Two-year-old Josephine inhaled something that affected her breathing. Her parents, David and Judith, could hear the rattle with every struggling breath. They took her to a local clinic which sent them to an emergency hospital, which sent them to a government hospital, which sent them to a satellite clinic, which sent them back to the government hospital.

After five days in the government hospital, specialist Dr. Karim Kabineh told them that Josephine was so tiny that she would die if he performed the necessary operation. He needed a paediatric anaesthetist, anaesthesia equipment, and a critical care unit with 24-hour nursing care – all unavailable at that hospital.

After eight days of hopeless searching for help, the desperate parents took Josephine to the office of the Minister of Health, where David hoped to plead his case and find someone who could help. At that moment – in the miracle of God’s timing – Ann Gloag, a member of the Mercy Ships International Board who is well-known for her charity work in Africa, was meeting with the Minister.

As this compassionate woman walked by the family sitting in the reception area, she heard the labored breathing of little Josephine. She put in a call to Dr. Gary Parker, Chief Medical Officer on board the Africa Mercy, the hospital ship docked a short distance away in Freetown Harbor. After explaining to him what appeared to be the problem, arrangements were made to use an ambulance to transport Josephine, her parents and Dr. Kabineh to the ship.

Dr. Gary examined Josephine, took x-rays and discovered a small stone lodged in the little girl’s bronchus. A virtual think tank was begun to find a way to remove the stone from her tiny body. Dr.Gary approached engineering to see if a medical device could be fashioned that would be the right shape to fit into the bronchoscope and retrieve the stone.  Every plausible idea was examined and eventually rejected.

Dr. Gary and Dr. Kabineh worked for five hours trying to remove the stone without success. Dr. Gary called Ann back to explain that what Josephine needed was a cardiac thoracic surgeon, and there wasn’t one on the ship. David was devastated. Mercy Ships was his last hope. But crew member Clementine Tengue encouraged him, saying, “God will find a way.”

Josephine was admitted to the intensive care unit with 24-hour care. About 3:00 am, ICU Nurse Melissa Warner was working the night shift when Josephine lost her breathing tube.  Her vital signs were crashing.  Dr. Michelle White, the paediatric anaesthetist, was paged but it would take her several minutes to respond.  “In my mind, I said ‘I need help!’”Melissa said. “And when I looked up, there was Corina Buth standing in the doorway in her pajamas!” Corina, a paediatric ICU nurse from the Netherlands, had been restless and couldn’t sleep.  Corina did CPR, and Josephine’s vital signs returned to normal. Then Dr. Michelle arrived and replaced the breathing tube.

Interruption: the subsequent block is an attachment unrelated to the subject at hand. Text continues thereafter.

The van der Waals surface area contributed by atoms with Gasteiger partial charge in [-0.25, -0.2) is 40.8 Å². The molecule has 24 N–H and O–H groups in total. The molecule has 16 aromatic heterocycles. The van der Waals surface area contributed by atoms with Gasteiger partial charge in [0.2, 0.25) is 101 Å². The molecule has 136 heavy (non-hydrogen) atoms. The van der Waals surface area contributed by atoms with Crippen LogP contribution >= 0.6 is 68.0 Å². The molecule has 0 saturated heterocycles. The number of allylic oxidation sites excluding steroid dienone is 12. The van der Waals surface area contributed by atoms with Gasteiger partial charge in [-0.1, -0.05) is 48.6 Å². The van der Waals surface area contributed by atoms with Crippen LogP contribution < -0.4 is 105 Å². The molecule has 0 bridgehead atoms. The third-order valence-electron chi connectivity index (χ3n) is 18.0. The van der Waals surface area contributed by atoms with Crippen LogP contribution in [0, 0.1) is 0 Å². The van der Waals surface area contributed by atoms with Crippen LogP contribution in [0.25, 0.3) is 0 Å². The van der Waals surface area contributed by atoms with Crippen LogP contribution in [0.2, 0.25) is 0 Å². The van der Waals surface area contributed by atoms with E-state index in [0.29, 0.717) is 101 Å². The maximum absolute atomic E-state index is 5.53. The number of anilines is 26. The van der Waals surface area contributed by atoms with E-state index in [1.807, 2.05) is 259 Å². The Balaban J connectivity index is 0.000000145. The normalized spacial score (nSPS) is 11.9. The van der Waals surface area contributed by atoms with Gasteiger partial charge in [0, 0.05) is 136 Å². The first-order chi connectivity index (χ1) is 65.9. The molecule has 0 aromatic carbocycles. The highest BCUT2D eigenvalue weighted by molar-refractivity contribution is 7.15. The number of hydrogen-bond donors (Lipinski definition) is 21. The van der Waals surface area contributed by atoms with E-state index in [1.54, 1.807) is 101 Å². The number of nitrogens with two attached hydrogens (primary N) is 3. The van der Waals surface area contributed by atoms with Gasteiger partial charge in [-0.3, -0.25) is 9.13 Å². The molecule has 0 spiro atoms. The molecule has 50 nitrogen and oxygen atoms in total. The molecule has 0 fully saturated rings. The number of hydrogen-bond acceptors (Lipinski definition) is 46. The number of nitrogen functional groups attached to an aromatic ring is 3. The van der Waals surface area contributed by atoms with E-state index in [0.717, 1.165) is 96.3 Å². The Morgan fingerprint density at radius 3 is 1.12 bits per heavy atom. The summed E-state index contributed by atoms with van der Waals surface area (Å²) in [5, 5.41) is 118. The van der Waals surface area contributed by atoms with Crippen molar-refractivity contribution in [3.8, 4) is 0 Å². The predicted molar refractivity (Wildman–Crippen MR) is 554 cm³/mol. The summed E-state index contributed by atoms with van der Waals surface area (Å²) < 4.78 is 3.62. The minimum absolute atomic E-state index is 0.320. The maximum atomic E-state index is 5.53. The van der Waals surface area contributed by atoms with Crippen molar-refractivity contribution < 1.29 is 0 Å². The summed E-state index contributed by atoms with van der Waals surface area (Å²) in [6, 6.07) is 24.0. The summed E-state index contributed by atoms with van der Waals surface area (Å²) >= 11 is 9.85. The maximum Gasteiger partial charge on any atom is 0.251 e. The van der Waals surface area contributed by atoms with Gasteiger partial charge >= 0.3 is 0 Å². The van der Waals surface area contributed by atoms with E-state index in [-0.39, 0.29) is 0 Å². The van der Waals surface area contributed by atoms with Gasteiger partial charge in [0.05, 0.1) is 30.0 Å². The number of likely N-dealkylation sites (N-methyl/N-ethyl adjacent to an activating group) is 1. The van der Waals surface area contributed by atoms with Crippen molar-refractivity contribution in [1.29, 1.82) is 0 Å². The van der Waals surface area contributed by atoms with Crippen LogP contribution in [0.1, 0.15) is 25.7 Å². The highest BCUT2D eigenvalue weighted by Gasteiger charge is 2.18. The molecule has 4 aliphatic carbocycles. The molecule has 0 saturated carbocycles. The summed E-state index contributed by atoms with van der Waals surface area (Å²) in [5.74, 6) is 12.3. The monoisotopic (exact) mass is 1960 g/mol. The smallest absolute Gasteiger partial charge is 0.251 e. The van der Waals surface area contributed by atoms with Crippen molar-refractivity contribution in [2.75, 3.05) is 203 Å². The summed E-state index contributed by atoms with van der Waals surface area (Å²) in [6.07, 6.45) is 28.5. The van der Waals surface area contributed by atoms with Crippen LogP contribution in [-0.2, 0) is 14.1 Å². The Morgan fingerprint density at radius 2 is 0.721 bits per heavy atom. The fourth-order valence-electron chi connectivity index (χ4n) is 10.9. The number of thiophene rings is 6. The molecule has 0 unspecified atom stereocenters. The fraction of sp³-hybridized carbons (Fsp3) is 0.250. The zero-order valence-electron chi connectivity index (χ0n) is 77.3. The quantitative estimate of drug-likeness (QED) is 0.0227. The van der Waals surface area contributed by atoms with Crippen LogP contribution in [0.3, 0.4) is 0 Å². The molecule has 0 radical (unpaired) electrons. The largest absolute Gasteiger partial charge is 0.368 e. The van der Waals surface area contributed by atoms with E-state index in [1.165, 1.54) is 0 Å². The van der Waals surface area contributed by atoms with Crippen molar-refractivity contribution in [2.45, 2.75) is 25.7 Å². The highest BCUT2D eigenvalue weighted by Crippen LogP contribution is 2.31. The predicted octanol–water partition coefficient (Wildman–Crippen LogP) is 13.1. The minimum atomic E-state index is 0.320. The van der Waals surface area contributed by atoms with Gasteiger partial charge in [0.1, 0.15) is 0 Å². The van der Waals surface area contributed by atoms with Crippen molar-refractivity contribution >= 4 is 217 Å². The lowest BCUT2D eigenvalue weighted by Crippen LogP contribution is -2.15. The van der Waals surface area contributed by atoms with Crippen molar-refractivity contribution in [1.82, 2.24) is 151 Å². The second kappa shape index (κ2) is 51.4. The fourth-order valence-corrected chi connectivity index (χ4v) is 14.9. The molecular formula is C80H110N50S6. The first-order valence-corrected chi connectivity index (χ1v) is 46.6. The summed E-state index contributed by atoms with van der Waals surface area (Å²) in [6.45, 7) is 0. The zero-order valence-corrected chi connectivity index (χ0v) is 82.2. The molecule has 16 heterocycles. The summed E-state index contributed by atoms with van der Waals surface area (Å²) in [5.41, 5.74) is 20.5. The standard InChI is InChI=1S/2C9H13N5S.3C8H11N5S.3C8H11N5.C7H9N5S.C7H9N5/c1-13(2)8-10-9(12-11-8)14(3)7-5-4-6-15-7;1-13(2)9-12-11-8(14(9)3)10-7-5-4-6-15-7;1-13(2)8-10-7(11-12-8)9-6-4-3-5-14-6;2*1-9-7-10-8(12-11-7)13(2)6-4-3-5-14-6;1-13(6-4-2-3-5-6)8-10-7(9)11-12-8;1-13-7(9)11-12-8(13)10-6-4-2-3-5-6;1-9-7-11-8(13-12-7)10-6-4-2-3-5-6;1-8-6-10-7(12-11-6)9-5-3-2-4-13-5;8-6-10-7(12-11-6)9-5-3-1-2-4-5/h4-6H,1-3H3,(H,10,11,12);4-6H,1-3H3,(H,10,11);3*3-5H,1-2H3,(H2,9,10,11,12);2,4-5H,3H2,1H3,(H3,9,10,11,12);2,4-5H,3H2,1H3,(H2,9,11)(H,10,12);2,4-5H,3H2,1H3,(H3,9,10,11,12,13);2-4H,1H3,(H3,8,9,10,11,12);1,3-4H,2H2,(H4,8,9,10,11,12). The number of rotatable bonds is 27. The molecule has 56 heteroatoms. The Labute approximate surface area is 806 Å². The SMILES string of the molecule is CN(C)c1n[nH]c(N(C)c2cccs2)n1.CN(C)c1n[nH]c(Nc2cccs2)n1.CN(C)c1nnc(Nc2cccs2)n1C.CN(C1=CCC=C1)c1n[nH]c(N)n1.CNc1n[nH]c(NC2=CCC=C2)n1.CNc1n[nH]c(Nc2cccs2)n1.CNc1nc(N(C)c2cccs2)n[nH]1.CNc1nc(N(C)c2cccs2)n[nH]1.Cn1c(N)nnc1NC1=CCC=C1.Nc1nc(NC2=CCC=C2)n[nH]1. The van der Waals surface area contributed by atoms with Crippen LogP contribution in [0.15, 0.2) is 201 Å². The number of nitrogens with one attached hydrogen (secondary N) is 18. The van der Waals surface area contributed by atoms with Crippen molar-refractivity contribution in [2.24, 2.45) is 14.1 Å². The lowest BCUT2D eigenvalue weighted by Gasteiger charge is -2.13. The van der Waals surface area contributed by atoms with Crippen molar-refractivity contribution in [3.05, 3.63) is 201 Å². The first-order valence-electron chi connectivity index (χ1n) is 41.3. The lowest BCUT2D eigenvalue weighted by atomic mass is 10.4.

Meanwhile, Ann had phoned a professor friend of hers in Nairobi and explained that she needed a paediatric cardiac thoracic surgeon who could fly to Sierra Leone right away. The professor knew just the right man – Dr. James Munene, head of cardiac surgery at Nairobi’s Kenyatta National Hospital. Although it was quite late, he phoned Dr. James, explained the problem and asked him to go to Sierra Leone to operate on Josephine.

This confident specialist with the gentle demeanor landed at Lungi Airport, not yet totally comprehending the situation. And he still had to endure the bumpy boat ride across the bay to Freetown. “It was surreal!” he admitted.

Teaming with Dr. Gary, Dr. James operated on Josephine, fishing the stone out of her bronchus with ease. Because Josephine was so tiny, it was a vital requirement to have a paediatric anaesthetist as part of the team. Dr. Michelle White was serving in this capacity at the time and was a vital part of the team.  “Working with such a tiny body, I wouldn’t have proceeded without her,” said Dr. James.

Josephine awoke shortly after the surgery and sat up on the gurney all the way to the Intensive Care Unit, looking around and asking for a glass of water. To everyone’s surprise, she was anxious to eat right away. After a few days of recuperating in the ICU – and enjoying the attention of the nurses and other crew members – the little girl and her grateful parents left the ship.